The last five days concluded the first full week of school with students. This past week teachers started to dive into content and policies were in full effect. My school had its curriculum night on Tuesday and Wednesday. It was there that many teachers explained their expectations, homework and grading policies to parents. My presentation was similar to last year, but I added a brief component related to grading/feedback. This part of the curriculum night presentation stemmed from the events in the paragraphs below.
Earlier in the week I spoke with my classes about giving them chances in class to review feedback and redo assignments. I told them that students are able to do this when the environment allows for second chances exist. This year assignments completed in class will note a NY or M near the top of the paper. I’m actually borrowing this idea from a class I took years ago. I introduced this process to students earlier in the week using an anchor chart.
The NY means that the student isn’t yet meeting expectations for that particular skill. Students are asked redo any assignment that includes an NY. They don’t need to necessarily redo the entire assignment. Instead, I’ll highlight a certain section that needs to be changed. Students then redo and return that assignment. An M indicates that the student met the expectations for the assignment. Ideally, the NY papers eventually turn into M papers. So far the process is working well. I’d say the majority of the NY papers that are returned have turned into papers that meet the expectations.
Management is something that I’ll be looking at improving. Finding time for students to redo the projects hasn’t turned problematic, but I’m looking at designating a certain time in class for students to work on the NY papers. I haven’t yet set a deadline to when I’ll accept all the redo papers. It’ll most likely be a week for the trimester ends, but that decision hasn’t been set in stone.
Currently, I’m only using this process for projects completed in class. The good news is that students are starting to redo and turn the sheets back in. Another positive is that students aren’t focusing on the grade on the project. They’re looking at what concept needs strengthening, asking for help when needed and redoing the project. In doing this students are working towards the mastery of concepts rather than focusing entirely on the grade alone.
My school had its official open house last week. This anticipated annual event invites parents to visit the school for to take a look at what’s happening in the classroom. This is not a time for parent conferences but an opportunity for parents to visit the school, meet teachers and get a glimpse of classroom happenings. It’s a busy night. Students often become tour guides and they lead their parents through the classroom that they’re in throughout the day. Parents often look forward to this night as they can see their child’s work. Each teacher puts their own spin on the night. Some grade levels work together and have the same theme or activity while other teachers have a school scavenger hunt.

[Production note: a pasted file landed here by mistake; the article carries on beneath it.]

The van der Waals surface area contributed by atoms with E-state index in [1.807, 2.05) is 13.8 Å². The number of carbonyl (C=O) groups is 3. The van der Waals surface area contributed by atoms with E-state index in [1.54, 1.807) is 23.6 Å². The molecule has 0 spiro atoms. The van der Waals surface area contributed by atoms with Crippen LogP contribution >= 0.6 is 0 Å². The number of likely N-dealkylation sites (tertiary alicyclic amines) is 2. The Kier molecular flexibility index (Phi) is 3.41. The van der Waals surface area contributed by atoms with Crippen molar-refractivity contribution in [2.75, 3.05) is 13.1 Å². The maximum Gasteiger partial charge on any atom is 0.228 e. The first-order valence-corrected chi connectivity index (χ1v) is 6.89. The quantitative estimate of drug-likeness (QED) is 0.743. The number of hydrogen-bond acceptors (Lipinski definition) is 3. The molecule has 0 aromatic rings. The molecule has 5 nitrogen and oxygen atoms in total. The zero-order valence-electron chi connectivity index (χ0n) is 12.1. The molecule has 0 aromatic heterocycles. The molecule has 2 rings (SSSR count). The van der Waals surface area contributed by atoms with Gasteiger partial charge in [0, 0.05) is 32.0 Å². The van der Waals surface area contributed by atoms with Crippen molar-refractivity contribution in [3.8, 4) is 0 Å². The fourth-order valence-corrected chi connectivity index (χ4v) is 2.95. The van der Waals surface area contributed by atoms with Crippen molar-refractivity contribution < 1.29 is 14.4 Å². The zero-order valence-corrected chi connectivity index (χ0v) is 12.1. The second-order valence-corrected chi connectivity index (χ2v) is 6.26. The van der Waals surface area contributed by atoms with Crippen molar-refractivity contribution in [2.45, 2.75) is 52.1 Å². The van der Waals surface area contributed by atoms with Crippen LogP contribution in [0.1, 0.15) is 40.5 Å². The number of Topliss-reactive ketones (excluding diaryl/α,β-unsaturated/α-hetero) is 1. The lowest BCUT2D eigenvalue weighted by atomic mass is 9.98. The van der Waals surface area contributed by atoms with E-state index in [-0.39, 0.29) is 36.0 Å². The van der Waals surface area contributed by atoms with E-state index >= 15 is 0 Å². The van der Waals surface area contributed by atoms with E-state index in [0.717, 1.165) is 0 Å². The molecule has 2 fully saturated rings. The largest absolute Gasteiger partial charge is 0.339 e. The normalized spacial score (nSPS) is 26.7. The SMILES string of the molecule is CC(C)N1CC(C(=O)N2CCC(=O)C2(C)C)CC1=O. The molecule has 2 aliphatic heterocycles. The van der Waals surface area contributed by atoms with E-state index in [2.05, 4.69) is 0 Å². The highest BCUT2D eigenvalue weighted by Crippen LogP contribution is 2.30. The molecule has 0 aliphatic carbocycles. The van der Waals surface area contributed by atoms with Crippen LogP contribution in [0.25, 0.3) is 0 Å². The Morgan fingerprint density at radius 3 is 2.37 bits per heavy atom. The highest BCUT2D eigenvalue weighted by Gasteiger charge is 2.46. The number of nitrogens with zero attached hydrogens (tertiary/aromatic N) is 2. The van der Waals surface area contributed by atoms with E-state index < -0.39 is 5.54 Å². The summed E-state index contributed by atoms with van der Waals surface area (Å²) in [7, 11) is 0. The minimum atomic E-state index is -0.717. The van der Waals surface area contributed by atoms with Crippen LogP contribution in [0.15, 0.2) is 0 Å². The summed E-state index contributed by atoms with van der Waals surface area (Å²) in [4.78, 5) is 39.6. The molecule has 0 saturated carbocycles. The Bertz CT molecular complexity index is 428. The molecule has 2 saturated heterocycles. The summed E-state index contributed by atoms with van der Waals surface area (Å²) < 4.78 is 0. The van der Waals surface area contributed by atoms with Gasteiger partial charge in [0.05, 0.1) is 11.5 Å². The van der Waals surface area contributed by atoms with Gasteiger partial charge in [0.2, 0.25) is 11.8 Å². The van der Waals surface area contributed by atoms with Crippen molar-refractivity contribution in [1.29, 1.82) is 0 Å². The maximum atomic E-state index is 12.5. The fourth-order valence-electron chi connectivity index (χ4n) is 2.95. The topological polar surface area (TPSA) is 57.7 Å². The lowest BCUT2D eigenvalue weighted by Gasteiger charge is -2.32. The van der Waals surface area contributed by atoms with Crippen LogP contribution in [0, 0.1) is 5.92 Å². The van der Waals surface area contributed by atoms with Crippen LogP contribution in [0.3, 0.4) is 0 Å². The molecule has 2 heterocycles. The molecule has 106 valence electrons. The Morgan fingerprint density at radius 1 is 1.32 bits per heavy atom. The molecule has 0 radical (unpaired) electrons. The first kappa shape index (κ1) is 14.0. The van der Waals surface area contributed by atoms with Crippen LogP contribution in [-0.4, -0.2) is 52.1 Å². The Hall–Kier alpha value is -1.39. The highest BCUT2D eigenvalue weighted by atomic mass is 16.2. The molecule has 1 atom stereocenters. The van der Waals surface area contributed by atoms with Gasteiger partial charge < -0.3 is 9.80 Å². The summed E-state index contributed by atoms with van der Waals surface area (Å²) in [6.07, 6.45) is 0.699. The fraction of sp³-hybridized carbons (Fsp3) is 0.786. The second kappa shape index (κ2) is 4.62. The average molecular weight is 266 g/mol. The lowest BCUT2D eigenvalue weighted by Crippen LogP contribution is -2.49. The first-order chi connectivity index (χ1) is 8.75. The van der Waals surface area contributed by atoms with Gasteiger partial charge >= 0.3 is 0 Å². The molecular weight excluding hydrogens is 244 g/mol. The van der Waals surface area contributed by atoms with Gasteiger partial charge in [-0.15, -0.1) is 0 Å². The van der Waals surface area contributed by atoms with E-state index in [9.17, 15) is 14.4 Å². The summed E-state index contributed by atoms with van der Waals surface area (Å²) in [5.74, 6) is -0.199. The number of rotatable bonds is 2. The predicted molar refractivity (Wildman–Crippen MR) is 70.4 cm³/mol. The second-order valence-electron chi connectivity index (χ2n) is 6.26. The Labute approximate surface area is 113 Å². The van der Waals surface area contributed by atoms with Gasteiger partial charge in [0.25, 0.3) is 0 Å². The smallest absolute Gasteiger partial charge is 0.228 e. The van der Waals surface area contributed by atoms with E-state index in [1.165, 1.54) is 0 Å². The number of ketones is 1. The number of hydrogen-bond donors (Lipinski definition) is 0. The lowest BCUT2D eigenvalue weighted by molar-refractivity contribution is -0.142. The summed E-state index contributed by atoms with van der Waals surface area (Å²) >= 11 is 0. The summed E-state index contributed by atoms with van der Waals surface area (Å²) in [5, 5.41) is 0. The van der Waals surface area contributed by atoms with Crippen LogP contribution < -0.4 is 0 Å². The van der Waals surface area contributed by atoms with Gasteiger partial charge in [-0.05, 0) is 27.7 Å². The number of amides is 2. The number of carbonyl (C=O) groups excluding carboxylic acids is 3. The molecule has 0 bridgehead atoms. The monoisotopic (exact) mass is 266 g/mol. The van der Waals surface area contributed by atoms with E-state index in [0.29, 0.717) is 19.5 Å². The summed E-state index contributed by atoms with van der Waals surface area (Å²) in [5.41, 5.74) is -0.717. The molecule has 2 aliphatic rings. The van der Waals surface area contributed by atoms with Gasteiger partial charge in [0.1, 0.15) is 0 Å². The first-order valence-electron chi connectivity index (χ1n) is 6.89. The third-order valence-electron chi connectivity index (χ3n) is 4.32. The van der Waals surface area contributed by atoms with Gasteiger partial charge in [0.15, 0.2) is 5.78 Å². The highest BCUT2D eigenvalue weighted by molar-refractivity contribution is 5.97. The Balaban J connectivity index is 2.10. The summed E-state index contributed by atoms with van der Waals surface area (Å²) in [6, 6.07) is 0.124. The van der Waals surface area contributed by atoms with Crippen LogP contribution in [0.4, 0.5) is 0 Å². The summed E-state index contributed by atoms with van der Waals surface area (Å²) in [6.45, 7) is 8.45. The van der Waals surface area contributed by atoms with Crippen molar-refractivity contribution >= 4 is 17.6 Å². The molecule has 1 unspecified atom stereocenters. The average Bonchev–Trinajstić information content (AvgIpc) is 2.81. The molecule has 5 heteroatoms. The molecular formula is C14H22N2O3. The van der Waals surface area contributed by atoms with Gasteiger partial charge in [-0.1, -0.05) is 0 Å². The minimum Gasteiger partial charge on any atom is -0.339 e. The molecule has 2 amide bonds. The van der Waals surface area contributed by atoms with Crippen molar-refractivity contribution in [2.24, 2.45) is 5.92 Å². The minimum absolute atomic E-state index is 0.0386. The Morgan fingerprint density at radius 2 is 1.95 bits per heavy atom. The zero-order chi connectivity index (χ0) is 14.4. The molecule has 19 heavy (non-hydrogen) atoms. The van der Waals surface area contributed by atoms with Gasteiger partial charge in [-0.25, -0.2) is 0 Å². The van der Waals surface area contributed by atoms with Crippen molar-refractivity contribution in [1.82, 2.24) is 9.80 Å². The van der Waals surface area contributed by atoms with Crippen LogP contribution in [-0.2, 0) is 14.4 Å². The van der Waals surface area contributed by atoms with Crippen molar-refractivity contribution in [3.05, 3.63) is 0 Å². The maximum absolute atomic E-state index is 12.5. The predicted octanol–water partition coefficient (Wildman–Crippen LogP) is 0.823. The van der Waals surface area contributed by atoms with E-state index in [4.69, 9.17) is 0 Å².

For teachers, it can be a whirlwind of a night. Setting up activities, organizing work and finding ways to hang up student work is usually all part of this night. The focus is on showcasing student work.
I believe having an open house night is one way to help build the community and school connection. It’s beneficial although I always leave these nights with questions of how to make this connection better.
For the majority of parents this is one of the few times that they’re able to walk the halls of the school and actually see student work from multiple classrooms. I believe that these types of open house nights strengthening the school and community connection. Parents leave the night with a better understanding of what their child is doing in school. While meeting with parents I overheard a few conversations. I heard parents making positive comments of what their child is doing in particular classrooms. This is all good news but I wonder if there’s a better way to improve this connection. While thinking of this I started to put together an informal list of what some teachers are doing to address this.
There are a few teachers at my school that use social media to improve this connection. I know of three teachers that have their own classroom Twitter handle. They Tweet out pictures,activities and/or projects that students complete. A few teachers at my school also use student digital portfolios to showcase student work. Parents are able to view student work and comment on their child’s work through this platform. From what I hear and see, parents in these classrooms seem to have a better understanding of what’s happening in those classrooms. All teachers send out classroom newsletters twice a month. The letters are often used as a general curriculum communication tool. I believe in a balanced approach to building the connections between schools and the community. It’s obvious that teachers aren’t able to showcase everything that’s happening in their classrooms, but what’s happening shouldn’t necessarily be hidden either.
Let me know what you think. How do you strengthen the school and community partnership?